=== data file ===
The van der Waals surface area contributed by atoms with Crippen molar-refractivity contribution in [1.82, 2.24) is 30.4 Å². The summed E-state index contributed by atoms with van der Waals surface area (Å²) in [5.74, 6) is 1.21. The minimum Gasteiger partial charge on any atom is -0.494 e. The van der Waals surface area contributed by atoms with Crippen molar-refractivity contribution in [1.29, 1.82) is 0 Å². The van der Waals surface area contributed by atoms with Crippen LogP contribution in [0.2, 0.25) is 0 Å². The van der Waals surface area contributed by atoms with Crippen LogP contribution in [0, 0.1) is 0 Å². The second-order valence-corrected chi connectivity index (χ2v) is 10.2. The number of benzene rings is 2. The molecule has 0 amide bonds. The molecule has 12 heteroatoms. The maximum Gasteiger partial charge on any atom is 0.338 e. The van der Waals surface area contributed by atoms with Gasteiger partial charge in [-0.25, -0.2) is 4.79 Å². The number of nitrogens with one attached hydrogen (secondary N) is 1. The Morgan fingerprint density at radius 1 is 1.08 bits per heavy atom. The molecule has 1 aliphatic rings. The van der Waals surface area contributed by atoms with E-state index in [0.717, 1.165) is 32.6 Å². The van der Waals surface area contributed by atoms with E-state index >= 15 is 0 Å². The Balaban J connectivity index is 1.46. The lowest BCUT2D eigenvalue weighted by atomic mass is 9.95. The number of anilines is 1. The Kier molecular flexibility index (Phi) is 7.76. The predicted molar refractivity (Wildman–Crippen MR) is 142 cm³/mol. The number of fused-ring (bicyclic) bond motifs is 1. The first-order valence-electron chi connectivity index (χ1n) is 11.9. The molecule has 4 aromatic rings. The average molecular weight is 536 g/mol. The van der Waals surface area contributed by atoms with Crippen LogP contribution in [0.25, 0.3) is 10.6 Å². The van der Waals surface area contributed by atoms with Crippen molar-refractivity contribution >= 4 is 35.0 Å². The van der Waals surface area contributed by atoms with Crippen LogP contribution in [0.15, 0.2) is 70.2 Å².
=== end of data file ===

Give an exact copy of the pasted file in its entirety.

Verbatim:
The van der Waals surface area contributed by atoms with Crippen molar-refractivity contribution in [1.82, 2.24) is 30.4 Å². The summed E-state index contributed by atoms with van der Waals surface area (Å²) in [5.74, 6) is 1.21. The minimum Gasteiger partial charge on any atom is -0.494 e. The van der Waals surface area contributed by atoms with Crippen molar-refractivity contribution in [1.29, 1.82) is 0 Å². The van der Waals surface area contributed by atoms with Crippen LogP contribution in [0.2, 0.25) is 0 Å². The van der Waals surface area contributed by atoms with Crippen LogP contribution in [0, 0.1) is 0 Å². The second-order valence-corrected chi connectivity index (χ2v) is 10.2. The number of benzene rings is 2. The molecule has 0 amide bonds. The molecule has 12 heteroatoms. The maximum Gasteiger partial charge on any atom is 0.338 e. The van der Waals surface area contributed by atoms with Gasteiger partial charge in [-0.25, -0.2) is 4.79 Å². The number of nitrogens with one attached hydrogen (secondary N) is 1. The Morgan fingerprint density at radius 1 is 1.08 bits per heavy atom. The molecule has 1 aliphatic rings. The van der Waals surface area contributed by atoms with E-state index in [0.717, 1.165) is 32.6 Å². The van der Waals surface area contributed by atoms with E-state index >= 15 is 0 Å². The Balaban J connectivity index is 1.46. The lowest BCUT2D eigenvalue weighted by atomic mass is 9.95. The number of anilines is 1. The Kier molecular flexibility index (Phi) is 7.76. The predicted molar refractivity (Wildman–Crippen MR) is 142 cm³/mol. The number of fused-ring (bicyclic) bond motifs is 1. The first-order valence-electron chi connectivity index (χ1n) is 11.9. The molecule has 4 aromatic rings. The average molecular weight is 536 g/mol. The van der Waals surface area contributed by atoms with Crippen LogP contribution in [0.25, 0.3) is 10.6 Å². The van der Waals surface area contributed by atoms with Crippen molar-refractivity contribution >= 4 is 35.0 Å². The van der Waals surface area contributed by atoms with Crippen LogP contribution in [0.15, 0.2) is 70.2 Å².